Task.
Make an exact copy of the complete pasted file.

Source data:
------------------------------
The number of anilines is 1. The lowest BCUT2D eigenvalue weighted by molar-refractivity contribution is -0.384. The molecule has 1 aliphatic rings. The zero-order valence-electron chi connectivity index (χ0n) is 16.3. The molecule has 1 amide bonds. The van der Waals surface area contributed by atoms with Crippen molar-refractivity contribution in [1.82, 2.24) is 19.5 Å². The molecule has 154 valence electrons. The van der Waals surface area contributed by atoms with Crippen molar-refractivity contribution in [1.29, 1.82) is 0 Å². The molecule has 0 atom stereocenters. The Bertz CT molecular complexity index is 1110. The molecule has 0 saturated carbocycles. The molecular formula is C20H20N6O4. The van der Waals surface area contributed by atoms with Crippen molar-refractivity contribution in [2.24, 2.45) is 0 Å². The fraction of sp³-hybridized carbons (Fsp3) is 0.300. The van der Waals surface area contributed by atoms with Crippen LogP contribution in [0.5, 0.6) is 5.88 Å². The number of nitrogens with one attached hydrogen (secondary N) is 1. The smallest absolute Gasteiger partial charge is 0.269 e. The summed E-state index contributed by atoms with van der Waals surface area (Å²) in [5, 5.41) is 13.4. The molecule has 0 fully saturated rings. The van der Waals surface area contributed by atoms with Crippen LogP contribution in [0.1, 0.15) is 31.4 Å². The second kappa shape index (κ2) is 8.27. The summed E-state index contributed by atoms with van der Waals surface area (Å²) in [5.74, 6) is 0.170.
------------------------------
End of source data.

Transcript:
The number of anilines is 1. The lowest BCUT2D eigenvalue weighted by molar-refractivity contribution is -0.384. The molecule has 1 aliphatic rings. The zero-order valence-electron chi connectivity index (χ0n) is 16.3. The molecule has 1 amide bonds. The van der Waals surface area contributed by atoms with Crippen molar-refractivity contribution in [1.82, 2.24) is 19.5 Å². The molecule has 154 valence electrons. The van der Waals surface area contributed by atoms with Crippen molar-refractivity contribution in [1.29, 1.82) is 0 Å². The molecule has 0 atom stereocenters. The Bertz CT molecular complexity index is 1110. The molecule has 0 saturated carbocycles. The molecular formula is C20H20N6O4. The van der Waals surface area contributed by atoms with Crippen molar-refractivity contribution in [2.24, 2.45) is 0 Å². The fraction of sp³-hybridized carbons (Fsp3) is 0.300. The van der Waals surface area contributed by atoms with Crippen LogP contribution in [0.5, 0.6) is 5.88 Å². The number of nitrogens with one attached hydrogen (secondary N) is 1. The smallest absolute Gasteiger partial charge is 0.269 e. The summed E-state index contributed by atoms with van der Waals surface area (Å²) in [5, 5.41) is 13.4. The molecule has 0 fully saturated rings. The van der Waals surface area contributed by atoms with Crippen LogP contribution in [0.1, 0.15) is 31.4 Å². The second kappa shape index (κ2) is 8.27. The summed E-state index contributed by atoms with van der Waals surface area (Å²) in [5.74, 6) is 0.170.